His arm dropped along with the expression on his face. “It’s not my fault, you know.”

“But he belongs to you. This is what happens when you leave him in your front yard and some jokester decides to through him at our house.”

“I can’t help what someone else decides to do! This world is messed up.”

“Well, if you find ‘someone,’ then you can get reimbursed by ‘someone,’ but in the mean time, that’s your ‘pet,’ and that’s my house, and as you can see, it’s broken.”

He looked down at the pet in his hand. Its sad, painted eyes looked up at him. “But it’s so cute.”

“It was cute in nineteen-seventy. Now, it’s just lame. And while you’re at it, you might want to think about updating your house paint. The psychedelic daisies on your garage door make me look like I’m living next to the frigging Partridge family.”

He took the bills and retreated into his smoke-filled haven. I retreated to my broken window and broken TV, wondering how long it would be before I received another unexpected visit.

Thursday, May 21, 2009


Here's a story for Three Word Wednesday. The words are efficient, optimize, treacherous.

He called her Death because that’s all she talked about.

So when Death cooked him eggs for breakfast she always served up a side of murder and mayhem along with them. Lately she’d been on a disease kick.

“There are cancer cells floating around in your body right now,” Death would say, biting into an underdone slice of bacon. “All they need is an excuse.”

She’d discuss the fragility of life with the efficiency and relish of an assassin while she cleared the dishes. A plane crash would bouy her for days. She optimized even the near misses. “The water filled in to their necks,” she’d said. “Their necks!”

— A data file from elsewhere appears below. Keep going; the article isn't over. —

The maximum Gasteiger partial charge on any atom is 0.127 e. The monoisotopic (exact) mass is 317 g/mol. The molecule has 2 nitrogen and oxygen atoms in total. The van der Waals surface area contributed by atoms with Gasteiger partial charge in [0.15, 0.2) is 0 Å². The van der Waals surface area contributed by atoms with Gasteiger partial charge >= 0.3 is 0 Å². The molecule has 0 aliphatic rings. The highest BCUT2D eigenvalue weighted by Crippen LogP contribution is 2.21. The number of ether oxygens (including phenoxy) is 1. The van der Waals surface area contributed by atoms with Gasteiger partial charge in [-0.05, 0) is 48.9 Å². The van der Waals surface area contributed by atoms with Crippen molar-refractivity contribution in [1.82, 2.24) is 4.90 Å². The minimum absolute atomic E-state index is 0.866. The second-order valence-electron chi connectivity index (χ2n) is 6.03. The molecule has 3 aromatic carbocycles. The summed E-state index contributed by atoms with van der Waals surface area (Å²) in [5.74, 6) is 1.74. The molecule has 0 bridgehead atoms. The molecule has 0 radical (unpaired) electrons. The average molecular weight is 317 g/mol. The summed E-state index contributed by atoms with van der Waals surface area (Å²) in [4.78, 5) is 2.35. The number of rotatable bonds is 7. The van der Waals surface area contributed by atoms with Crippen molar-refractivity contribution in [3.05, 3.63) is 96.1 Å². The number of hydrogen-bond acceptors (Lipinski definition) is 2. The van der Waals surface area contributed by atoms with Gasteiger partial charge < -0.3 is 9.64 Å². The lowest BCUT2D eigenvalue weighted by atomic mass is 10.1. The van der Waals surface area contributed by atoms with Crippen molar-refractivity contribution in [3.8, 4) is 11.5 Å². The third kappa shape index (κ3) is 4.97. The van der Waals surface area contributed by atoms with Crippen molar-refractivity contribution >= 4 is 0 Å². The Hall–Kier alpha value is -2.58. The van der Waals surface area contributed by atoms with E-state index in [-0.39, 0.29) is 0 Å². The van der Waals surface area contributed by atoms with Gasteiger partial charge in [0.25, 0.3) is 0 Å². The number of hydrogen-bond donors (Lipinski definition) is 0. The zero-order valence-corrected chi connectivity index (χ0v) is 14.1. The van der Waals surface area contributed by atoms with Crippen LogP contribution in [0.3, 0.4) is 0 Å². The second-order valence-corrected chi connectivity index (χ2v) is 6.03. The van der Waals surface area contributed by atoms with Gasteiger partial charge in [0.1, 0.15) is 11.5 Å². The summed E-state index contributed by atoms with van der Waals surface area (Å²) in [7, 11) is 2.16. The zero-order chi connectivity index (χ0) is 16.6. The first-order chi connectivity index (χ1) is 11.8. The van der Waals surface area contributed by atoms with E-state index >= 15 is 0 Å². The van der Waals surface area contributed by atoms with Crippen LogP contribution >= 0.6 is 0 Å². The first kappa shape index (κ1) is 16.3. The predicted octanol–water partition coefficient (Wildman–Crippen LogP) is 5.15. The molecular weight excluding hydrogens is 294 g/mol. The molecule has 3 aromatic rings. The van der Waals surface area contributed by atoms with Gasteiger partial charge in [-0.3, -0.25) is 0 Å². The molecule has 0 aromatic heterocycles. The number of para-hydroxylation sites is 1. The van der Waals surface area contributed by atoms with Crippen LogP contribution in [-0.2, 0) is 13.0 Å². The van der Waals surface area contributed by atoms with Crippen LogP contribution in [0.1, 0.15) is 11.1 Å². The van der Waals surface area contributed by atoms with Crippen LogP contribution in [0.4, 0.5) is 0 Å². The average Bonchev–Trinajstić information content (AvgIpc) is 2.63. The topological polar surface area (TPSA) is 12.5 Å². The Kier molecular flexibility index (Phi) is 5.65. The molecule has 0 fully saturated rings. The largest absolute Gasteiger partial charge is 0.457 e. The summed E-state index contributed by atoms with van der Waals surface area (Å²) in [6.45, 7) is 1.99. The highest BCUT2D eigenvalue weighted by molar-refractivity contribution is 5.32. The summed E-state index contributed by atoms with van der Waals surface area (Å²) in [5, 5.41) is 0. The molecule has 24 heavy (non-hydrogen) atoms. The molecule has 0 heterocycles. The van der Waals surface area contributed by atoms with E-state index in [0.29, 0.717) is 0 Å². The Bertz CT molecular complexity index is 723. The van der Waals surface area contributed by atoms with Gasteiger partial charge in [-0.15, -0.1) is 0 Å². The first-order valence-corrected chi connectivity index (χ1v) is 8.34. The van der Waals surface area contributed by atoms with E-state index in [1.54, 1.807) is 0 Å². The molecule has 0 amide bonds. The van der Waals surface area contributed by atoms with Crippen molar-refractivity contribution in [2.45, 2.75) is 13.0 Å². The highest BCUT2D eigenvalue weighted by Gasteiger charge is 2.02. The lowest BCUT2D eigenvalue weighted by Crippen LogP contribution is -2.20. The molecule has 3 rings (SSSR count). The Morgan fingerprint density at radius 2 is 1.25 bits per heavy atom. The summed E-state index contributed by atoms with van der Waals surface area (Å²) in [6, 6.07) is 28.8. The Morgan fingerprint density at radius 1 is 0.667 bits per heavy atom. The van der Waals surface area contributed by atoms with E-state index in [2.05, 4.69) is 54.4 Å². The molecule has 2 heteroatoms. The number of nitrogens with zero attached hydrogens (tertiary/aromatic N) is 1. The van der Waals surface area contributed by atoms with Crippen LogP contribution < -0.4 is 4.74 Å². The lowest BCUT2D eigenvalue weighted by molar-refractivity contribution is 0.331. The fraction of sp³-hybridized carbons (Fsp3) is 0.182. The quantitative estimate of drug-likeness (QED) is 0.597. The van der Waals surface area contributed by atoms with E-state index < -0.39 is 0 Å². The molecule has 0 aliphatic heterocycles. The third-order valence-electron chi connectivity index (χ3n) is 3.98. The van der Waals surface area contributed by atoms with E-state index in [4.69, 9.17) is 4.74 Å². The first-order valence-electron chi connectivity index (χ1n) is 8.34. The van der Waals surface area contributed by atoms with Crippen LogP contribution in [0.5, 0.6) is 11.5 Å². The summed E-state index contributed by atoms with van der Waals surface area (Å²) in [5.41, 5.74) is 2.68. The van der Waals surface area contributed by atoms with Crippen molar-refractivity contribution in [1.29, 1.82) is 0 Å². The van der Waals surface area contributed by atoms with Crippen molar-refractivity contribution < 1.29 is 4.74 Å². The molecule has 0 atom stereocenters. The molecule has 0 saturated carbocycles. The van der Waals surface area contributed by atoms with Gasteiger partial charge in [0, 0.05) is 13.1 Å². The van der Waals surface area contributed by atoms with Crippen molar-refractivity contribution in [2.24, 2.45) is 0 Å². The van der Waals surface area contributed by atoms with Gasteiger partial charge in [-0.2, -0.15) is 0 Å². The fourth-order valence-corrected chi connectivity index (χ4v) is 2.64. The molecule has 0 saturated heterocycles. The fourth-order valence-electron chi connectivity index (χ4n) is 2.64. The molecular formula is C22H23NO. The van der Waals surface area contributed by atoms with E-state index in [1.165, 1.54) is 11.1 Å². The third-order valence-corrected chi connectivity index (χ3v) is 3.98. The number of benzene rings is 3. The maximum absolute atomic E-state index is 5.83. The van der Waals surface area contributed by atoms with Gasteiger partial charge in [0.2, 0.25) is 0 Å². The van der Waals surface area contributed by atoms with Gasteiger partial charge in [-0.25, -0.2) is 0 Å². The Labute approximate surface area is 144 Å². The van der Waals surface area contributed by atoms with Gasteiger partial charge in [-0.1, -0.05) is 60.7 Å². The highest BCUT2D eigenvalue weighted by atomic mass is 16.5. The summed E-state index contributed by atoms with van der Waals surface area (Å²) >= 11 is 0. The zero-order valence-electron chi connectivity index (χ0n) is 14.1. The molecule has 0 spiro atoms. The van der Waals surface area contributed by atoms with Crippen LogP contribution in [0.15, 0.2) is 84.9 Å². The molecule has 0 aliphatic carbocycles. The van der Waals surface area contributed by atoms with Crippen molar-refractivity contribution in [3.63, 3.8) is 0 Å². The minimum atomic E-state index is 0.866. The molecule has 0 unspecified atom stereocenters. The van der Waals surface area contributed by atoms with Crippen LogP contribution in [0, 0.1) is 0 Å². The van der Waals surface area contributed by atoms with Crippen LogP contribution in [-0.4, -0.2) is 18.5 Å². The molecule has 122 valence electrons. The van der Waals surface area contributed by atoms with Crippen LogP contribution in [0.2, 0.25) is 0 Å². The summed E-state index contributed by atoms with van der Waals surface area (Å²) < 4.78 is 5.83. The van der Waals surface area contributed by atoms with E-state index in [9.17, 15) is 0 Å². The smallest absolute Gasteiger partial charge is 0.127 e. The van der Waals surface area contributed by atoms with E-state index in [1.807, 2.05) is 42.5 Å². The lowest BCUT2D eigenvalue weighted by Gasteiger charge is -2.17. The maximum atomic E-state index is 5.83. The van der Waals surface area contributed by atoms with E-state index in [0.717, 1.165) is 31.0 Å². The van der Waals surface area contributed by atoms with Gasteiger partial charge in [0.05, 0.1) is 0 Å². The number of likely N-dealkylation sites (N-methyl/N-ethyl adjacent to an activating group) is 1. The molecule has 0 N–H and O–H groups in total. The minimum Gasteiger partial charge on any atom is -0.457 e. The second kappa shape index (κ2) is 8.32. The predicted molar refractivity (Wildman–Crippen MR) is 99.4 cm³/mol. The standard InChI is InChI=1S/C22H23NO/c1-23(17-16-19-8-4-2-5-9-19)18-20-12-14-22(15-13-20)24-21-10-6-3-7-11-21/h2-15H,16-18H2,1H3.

Once he caught Death intently examining a small wrinkle around her mouth, as if trying to extract an expiration date from its appearance. After that she went to bed and stayed there for days.

He brought Death dinner but she wouldn’t touch it, mumbling something about treacherous conglomerates loading the food supply with GMOs. Flowers depressed her. So all he could do was turn on CNN and let Death absorb the coverage of one war or another until she felt ready to face the world again.

Monday, May 18, 2009

From the archives

Somewhere in the Maritime Provinces...

Monday, May 4, 2009

Words I Made Up While Doing Schoolwork in a Hurry #21

Tell me, what is a "psychgo?"

Friday, April 24, 2009

Another round

Many apologies for the hiatus -- this grad school thing is keeping me occupied. Here's another episode of rural digital distortion -- but I think I'll have to cut this out because I'm starting to have dreams about people with faces like this.

Tuesday, March 31, 2009

Words I Made Up While Doing Schoolwork in a Hurry #20

Here's a good one. What is "wisdome?"